Let’s say you have a heart attack.
Mild. No permanent muscle damage.
You’re back from the hospital — feeling enormously relieved.
Should you resume smoking, or focus instead on bringing your blood pressure down?
That’s about where we stand with Fossil Creek, after Arizona Game and Fish crews used a fish-smothering poison to kill off the smallmouth bass that had infested the lower 2.5 miles of the state’s premier refuge for native fish.
The bass made it over a permanent fish barrier sometime after floods piled up sand and boulders on the downstream side of the barrier in 2010. Alert researchers spotted the bass just above the barrier and Game and Fish put in a temporary fish barrier a mile or so above the breached barrier.
Alas. They moved too slowly, since no one had been actively monitoring the permanent barrier that protected Fossil Creek from the non-native species in the Verde River. Moreover, they had to contend with Forest Service delays caused by the inflexible rules and regulations concerning wilderness areas. The folks eager to move quickly to put up a new fish barrier and repair the old one found themselves up against the same frustrating delays as the residents of Tombstone seeking to repair their century-old water system after a flood damaged the aging pipeline through a wilderness area.
Subsequent surveys showed that the resourceful bass had apparently moved above the site of the temporary barrier before Game and Fish could complete the paperwork.
The discovery of bass a mile above the barrier forced Game and Fish to undertake a roughly $200,000 effort to kill off all the bass along several miles of stream. To their dismay, they discovered that the bass had spawned this spring, producing thousands that threatened to overwhelm native fish.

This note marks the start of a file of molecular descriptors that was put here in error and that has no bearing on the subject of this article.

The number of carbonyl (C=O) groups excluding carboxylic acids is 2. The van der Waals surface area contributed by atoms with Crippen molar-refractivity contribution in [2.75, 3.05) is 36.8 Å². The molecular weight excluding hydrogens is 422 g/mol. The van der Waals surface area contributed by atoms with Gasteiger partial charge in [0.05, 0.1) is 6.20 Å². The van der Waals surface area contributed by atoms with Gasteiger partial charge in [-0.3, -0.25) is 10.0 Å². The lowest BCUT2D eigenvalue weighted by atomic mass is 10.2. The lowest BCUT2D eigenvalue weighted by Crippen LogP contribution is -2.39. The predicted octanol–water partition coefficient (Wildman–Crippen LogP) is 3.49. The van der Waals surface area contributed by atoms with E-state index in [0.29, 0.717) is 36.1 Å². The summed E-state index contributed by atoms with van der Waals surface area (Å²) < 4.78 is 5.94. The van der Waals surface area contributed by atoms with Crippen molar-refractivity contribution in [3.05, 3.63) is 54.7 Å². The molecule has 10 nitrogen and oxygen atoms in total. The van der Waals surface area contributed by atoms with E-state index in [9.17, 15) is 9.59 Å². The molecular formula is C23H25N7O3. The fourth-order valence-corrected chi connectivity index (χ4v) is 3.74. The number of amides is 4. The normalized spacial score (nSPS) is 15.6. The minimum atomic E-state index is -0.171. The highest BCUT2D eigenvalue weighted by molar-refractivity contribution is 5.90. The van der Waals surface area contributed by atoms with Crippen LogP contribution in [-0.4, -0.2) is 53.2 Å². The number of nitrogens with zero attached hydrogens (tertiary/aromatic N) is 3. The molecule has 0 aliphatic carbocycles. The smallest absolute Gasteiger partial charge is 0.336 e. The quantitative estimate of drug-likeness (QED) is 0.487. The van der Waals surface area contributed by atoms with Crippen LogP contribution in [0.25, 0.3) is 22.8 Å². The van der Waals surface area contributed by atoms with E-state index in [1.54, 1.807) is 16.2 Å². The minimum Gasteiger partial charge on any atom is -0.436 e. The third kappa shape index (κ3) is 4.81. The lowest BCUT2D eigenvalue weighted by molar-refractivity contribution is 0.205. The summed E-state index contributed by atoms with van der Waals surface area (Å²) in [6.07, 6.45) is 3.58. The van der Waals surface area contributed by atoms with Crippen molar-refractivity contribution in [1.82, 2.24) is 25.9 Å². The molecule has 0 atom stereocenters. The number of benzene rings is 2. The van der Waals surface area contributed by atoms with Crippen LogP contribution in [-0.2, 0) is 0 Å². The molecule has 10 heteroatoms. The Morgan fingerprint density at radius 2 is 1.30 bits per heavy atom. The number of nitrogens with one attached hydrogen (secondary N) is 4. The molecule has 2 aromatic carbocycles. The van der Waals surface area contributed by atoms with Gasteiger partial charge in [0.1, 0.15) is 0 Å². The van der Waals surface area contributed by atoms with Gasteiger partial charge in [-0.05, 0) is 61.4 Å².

We fervently hope that Game and Fish and the U.S. Fish and Wildlife Service acted in time to save the precious native fish refuge, brought back from the dead six years ago when APS agreed to dismantle an historic power plant and return the travertine-rich waters of the ancient spring to the streambed.
The native fish now wriggle and dart through every major pool, clearly visible in the crystal clear water. The ecosystem now supports two species of predatory chub, three varieties of plant-eating suckers and a variety of smaller fish, like topminnows. All these once-plentiful native fish are dwindling toward extinction elsewhere, as a result of a century of human actions that have dewatered or degraded 90 percent of the once-lush riparian habitat. The introduction of non-native fish into almost every stream, river and pond has only compounded the damage.
Why should we care?
For starters, biologists have only begun to unravel the secrets of evolution and genetics — so we don’t know what treasures the ancient DNA of these hardy desert survivors may harbor.
More importantly, we have a sacred trust to protect the diversity and wonder of the natural world. That’s not just because nature tourism likely holds the key to the future of this whole region. It’s because the protection of life’s miracles remains a moral imperative.
So we’ll cross our fingers and hope that this belated, but crucial, effort has succeed in protecting this precious place.
And then we’ll urge Game and Fish and the U.S. Fish and Wildlife Service to take their legal and moral obligation to protect the native fish of Fossil Creek much more to heart. Biologists must monitor and maintain the fish barriers and intensively educate the public to avoid a return engagement by the bass.
We had an ecological heart attack — and the native fish of Fossil Creek could have coded. So we can’t afford to congratulate ourselves on the near miss, light up a cigarette of denial and hope for the best.